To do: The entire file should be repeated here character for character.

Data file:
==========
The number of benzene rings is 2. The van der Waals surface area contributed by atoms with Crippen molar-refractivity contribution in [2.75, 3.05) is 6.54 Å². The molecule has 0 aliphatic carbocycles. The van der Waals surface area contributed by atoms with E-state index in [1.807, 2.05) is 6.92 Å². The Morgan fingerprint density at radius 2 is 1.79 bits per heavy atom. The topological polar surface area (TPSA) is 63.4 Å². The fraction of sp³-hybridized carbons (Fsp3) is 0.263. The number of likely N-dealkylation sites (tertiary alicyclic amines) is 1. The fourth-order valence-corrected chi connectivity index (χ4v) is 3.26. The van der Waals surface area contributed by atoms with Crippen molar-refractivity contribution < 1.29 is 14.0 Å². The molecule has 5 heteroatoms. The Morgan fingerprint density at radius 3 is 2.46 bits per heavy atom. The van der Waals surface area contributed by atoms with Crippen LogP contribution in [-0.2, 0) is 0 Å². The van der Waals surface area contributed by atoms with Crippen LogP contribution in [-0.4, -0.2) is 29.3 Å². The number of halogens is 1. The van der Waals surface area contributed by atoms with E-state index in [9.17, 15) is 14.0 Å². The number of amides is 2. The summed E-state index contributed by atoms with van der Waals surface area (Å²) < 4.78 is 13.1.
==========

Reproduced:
The number of benzene rings is 2. The van der Waals surface area contributed by atoms with Crippen molar-refractivity contribution in [2.75, 3.05) is 6.54 Å². The molecule has 0 aliphatic carbocycles. The van der Waals surface area contributed by atoms with E-state index in [1.807, 2.05) is 6.92 Å². The Morgan fingerprint density at radius 2 is 1.79 bits per heavy atom. The topological polar surface area (TPSA) is 63.4 Å². The fraction of sp³-hybridized carbons (Fsp3) is 0.263. The number of likely N-dealkylation sites (tertiary alicyclic amines) is 1. The fourth-order valence-corrected chi connectivity index (χ4v) is 3.26. The van der Waals surface area contributed by atoms with Crippen molar-refractivity contribution < 1.29 is 14.0 Å². The molecule has 5 heteroatoms. The Morgan fingerprint density at radius 3 is 2.46 bits per heavy atom. The van der Waals surface area contributed by atoms with Crippen LogP contribution in [-0.2, 0) is 0 Å². The van der Waals surface area contributed by atoms with Crippen LogP contribution in [-0.4, -0.2) is 29.3 Å². The number of halogens is 1. The van der Waals surface area contributed by atoms with E-state index in [9.17, 15) is 14.0 Å². The number of amides is 2. The summed E-state index contributed by atoms with van der Waals surface area (Å²) < 4.78 is 13.1.